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Lancaster High School wins regional robotics competition

The Lancaster Robotics Team 399 win regional competition and prestigious Chairman's Award at regional competition.
The Lancaster Robotics Team 399 win regional competition and prestigious Chairman's Award at regional competition.
Lancaster High School Robotics Team 399

Lancaster High School Robotics Team 399 is headed to the FIRST World Championships in St. Louis after winning first place at the regional competition in Grand Terrace this past weekend.

The team competed at the Inland Empire FIRST Robotics Competition Regional Event in Grand Terrace along with a team from Antelope Valley High School and first year rookie entry the Gryffingears from The Palmdale Aerospace Academy.

The team faced stiff competition from the other 40 teams entered in the event. In addition to taking first place in the competition, the team was also honored with the FIRST Chairman’s award. This prestigious award is given to the team that best represents a model for other teams to emulate and best embodies the purpose and goals of FIRST. To win the award, they had to submit an essay, create a video, and present the information about the team to a panel of judges in a formal presentation and informally when the judges came to talk to the team in the robot pit.

The team's mentor, David Voracek, was also honored at the regional with the Woodie Flowers award which is presented to an outstanding Mentor in the robotics competition who best leads, inspires, teaches, and empowers their team using excellent communication skills. Voracek is the Center Chief Technologist at the NASA Armstrong Flight Research Center at Edwards Air Force Base and this is his 9th year mentoring with the team.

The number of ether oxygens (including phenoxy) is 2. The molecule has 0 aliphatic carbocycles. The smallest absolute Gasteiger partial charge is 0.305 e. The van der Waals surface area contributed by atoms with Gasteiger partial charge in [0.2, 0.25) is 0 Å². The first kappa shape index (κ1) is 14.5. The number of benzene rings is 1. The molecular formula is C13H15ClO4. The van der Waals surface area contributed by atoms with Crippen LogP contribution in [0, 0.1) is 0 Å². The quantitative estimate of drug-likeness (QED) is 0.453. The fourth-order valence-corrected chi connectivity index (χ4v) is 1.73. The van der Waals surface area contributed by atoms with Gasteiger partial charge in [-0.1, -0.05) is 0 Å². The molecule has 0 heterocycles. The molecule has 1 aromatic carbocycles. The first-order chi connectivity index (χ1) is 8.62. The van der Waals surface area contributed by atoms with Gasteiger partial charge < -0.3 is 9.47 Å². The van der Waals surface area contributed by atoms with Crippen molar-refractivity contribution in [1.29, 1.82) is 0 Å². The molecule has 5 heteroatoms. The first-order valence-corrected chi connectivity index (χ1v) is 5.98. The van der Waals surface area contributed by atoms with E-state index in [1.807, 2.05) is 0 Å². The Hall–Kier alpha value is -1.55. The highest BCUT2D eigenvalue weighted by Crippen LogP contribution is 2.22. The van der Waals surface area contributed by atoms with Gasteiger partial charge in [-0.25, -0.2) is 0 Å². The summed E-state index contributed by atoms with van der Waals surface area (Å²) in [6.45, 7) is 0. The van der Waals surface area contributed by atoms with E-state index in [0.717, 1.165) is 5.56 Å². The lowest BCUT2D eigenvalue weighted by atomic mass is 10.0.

The regional win qualifies the team for the FIRST Robotics Championship Event which will be held in St. Louis, Missouri April 23-26, 2014 where the team will face 127 national and international teams. The team still has two more regional events to compete in prior to heading to the Championships. First up is the Utah Event in West Valley City, Utah, March 13-15, 2014 and then finishes with the regional competitions in Las Vegas, Nevada, April 3-5, 2014.

The team was also very happy for the two other Antelope Valley teams that competed at the same event. Antelope Valley High School and The Palmdale Aerospace Academy (TPAA). Both teams have worked in the Lancaster Team shop over the past several weeks building their robots. Last year TPAA shadowed their team and this year built their very first robot. AVHS was the 5th seeded team after qualifications with a 9-4 record. They made it to the semi-finals but lost to Lancaster’s 399. TPAA was chosen by AVHS for their alliance. TPAA was the highest ranked rookie team at 20th with a 7-6 record. They were also honored with the Rookie All-Star Award, which recognizes the best first-year team and qualifies them for the world championships in St. Louis. They also won the Safety Award for keeping a safe and secure working environment.

The robotics teams had six weeks to build a robot to compete in this year's game, "Aerial Assist.” The robot must pick up and pass large exercise balls, as well as construct autonomous programming to perform unique design challenges.

The team is still seeking sponsors for the upcoming championship competition. Contact mentor David Voracek for more information (661) 317-3668.

Anyone interested in robotics can attend a live robotics demonstration, courtesy of First Lego League (FLL), which will be held on Thursday, March 6 from 5 to 7 pm at the Palmdale City Library, located at 700 E. Palmdale Blvd.

“There will be some very cool handmade robots on hand,” said Palmdale Library Director Thomas Vose. “It will be a great opportunity for parents to show their kids how easy it is to get involved in projects such as this.”

The First LEGO League is a robotics program for 9 to 14 year olds which is designed to get children excited about science and technology, and teach them valuable employment and life skills. Teams composed of up to ten children with at least one adult coach may also be associated with a pre-existing club or organization, homeschool, or just be a group of friends. FLL has over 20,000 teams in more than 70 countries.

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